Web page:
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Tools & Technology for Human Trafficking Investigations: Q&A with Former Law Enforcement

Brianna O'Steen, Ph.D.  | 28 January 2022  |  4 minute read

Light blue ribbon on dark blue background, representing human trafficking awareness

Yesterday we acknowledged the estimated 40.3 million victims of human trafficking and involuntary servitude worldwide and recognized the crime of human trafficking as complex, dynamic, and resource-intensive for the law enforcement agencies working to rescue victims and prosecute perpetrators.

Today we’re continuing our Q&A with Mark43 employees who are former human trafficking investigators and current victim advocates to get their perspectives on the tools and technologies that best support human trafficking investigations.

What tools/training did you find most helpful in combating human trafficking?

Adam Brewer: “I was able to attend a week-long training taught by Daniel Steele, a renowned human trafficking investigator, court-certified expert, and former sergeant with the Denver Police Department. The training was excellent; it covered the signs of human trafficking and how to investigate, organize, and prosecute these challenging cases.

Utilizing outside resources, like the U.S. Homeland Security Investigations unit (HSI), to assist me and lean on their investigative tools and resources. And, of course, the victim advocates were extremely valuable for the victims.”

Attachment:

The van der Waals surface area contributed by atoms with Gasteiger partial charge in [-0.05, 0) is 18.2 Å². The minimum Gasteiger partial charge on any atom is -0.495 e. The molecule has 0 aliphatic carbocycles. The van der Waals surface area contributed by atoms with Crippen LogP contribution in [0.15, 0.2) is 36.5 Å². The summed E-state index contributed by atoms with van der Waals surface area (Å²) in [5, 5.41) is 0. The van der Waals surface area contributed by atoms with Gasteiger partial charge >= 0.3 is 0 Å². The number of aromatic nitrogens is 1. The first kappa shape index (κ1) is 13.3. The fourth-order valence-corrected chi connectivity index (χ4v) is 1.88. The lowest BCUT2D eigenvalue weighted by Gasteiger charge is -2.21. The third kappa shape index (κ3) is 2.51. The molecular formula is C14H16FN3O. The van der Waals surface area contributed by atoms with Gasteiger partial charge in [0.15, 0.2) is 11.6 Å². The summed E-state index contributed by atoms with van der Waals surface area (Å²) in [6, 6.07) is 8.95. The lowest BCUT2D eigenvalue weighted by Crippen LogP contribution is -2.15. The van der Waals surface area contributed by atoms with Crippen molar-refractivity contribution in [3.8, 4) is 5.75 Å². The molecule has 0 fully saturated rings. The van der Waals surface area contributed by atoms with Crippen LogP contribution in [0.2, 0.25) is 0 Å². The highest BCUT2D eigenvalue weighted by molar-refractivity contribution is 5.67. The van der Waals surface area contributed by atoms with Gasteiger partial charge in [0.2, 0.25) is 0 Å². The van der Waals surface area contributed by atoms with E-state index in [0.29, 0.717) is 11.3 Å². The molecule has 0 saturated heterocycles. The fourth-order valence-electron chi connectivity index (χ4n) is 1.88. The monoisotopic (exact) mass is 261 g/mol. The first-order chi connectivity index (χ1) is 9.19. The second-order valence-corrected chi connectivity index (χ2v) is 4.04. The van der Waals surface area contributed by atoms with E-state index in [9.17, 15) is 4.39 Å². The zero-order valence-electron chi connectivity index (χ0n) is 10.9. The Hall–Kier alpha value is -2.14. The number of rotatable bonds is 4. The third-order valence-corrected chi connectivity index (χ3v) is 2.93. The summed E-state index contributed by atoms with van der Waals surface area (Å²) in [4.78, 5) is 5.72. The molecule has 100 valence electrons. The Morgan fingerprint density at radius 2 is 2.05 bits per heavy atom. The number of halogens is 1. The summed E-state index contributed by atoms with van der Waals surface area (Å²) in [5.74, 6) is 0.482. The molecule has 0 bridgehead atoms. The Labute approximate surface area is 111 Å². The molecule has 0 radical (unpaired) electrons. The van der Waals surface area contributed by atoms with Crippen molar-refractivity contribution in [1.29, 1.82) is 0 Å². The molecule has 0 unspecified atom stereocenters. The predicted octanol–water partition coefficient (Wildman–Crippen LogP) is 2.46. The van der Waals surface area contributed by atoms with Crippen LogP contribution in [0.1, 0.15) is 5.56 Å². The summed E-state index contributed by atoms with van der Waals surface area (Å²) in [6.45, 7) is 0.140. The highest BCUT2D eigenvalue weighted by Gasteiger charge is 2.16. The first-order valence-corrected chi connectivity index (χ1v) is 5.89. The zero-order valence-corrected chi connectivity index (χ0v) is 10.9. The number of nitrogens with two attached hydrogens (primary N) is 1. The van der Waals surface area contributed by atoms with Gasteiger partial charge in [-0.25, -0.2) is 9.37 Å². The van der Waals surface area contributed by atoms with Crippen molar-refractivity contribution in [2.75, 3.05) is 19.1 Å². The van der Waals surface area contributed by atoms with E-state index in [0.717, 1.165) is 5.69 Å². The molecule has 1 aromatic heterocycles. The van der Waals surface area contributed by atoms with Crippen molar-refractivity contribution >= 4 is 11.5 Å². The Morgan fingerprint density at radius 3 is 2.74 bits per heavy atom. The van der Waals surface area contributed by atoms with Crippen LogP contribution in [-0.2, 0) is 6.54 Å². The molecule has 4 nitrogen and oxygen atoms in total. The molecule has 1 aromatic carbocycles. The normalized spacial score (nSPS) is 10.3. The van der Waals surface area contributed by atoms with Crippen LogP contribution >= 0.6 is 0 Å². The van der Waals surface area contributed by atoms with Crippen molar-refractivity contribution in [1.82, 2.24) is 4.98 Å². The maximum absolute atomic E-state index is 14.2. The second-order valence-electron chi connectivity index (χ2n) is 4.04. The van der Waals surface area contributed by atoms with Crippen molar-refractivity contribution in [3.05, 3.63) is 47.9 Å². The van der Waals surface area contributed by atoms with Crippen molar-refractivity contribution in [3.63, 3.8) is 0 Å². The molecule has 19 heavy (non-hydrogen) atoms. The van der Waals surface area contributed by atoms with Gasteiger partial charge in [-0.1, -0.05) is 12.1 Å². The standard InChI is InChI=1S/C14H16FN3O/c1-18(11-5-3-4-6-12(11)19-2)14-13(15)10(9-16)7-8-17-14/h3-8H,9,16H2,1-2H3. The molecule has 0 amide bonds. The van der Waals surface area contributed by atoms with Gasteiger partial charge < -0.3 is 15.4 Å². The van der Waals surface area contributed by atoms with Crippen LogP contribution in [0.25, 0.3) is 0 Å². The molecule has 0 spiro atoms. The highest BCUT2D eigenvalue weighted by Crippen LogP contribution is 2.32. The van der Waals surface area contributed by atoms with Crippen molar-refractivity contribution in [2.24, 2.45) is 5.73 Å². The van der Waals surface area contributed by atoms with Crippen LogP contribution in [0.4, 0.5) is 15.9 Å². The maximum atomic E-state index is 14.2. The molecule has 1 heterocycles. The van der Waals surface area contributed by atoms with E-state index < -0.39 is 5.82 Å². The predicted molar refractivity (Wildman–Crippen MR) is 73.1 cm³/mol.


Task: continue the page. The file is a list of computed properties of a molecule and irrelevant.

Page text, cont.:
Ari Venezia-Zahemski: “FBI, Department of Homeland Security (DPS), and non-profit trainings.”

Lauren Mills: “The National Center for Missing and Exploited Children (NCMEC) was an invaluable asset to me in investigating these types of cases. NCMEC’s reach is much broader than the average law enforcement agency, and they were able to help us make connections that we might have otherwise missed.”

Leland Klauzer: “Learning how to handle cases in a trauma-informed and victim-centric manner. I worked with some amazing advocates and officers who put in time and energy around the clock to build relationships. We also performed undercover missions to curb demand from buyers and identify victims and traffickers. It takes a special kind of officer to have all of the technologically savvy, officer safety skills and empathic communication skills required for this role.”

Human trafficking investigations can be very resource-intensive. Are there ways that public safety technologies can better support these cases? 

Adam Brewer: “A robust and dynamic case management system is a huge help with these cases. Due to their dynamic nature, I had to know the status of all the moving parts at any given time. 

Law enforcement analytics tools can significantly assist with identifying victims, suspects, and witnesses. Analytics tools also paint a visual picture that can be utilized in court to show the relationships of the individuals involved in the case.”

Ari Venezia-Zahemski: “I would love to see more focus on technology to support victim services. Many departments are supported by victim service teams, but these teams are often underserved by technology.”